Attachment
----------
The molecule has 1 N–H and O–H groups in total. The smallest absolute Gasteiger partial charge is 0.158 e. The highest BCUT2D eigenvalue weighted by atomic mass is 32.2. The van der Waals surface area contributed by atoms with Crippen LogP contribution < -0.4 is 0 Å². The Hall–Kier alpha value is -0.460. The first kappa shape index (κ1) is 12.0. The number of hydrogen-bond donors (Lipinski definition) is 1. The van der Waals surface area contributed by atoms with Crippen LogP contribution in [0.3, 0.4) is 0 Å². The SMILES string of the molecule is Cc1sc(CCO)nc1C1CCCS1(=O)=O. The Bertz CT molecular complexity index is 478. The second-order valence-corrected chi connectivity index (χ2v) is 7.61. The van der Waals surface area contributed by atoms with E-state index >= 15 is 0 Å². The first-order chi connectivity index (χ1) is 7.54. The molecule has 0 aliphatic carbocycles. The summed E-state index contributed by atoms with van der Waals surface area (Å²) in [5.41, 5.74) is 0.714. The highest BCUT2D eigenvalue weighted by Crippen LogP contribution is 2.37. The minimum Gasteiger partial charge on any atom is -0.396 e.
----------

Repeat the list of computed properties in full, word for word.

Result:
The molecule has 1 N–H and O–H groups in total. The smallest absolute Gasteiger partial charge is 0.158 e. The highest BCUT2D eigenvalue weighted by atomic mass is 32.2. The van der Waals surface area contributed by atoms with Crippen LogP contribution < -0.4 is 0 Å². The Hall–Kier alpha value is -0.460. The first kappa shape index (κ1) is 12.0. The number of hydrogen-bond donors (Lipinski definition) is 1. The van der Waals surface area contributed by atoms with Crippen LogP contribution in [0.3, 0.4) is 0 Å². The SMILES string of the molecule is Cc1sc(CCO)nc1C1CCCS1(=O)=O. The Bertz CT molecular complexity index is 478. The second-order valence-corrected chi connectivity index (χ2v) is 7.61. The van der Waals surface area contributed by atoms with E-state index >= 15 is 0 Å². The first-order chi connectivity index (χ1) is 7.54. The molecule has 0 aliphatic carbocycles. The summed E-state index contributed by atoms with van der Waals surface area (Å²) in [5.41, 5.74) is 0.714. The highest BCUT2D eigenvalue weighted by Crippen LogP contribution is 2.37. The minimum Gasteiger partial charge on any atom is -0.396 e.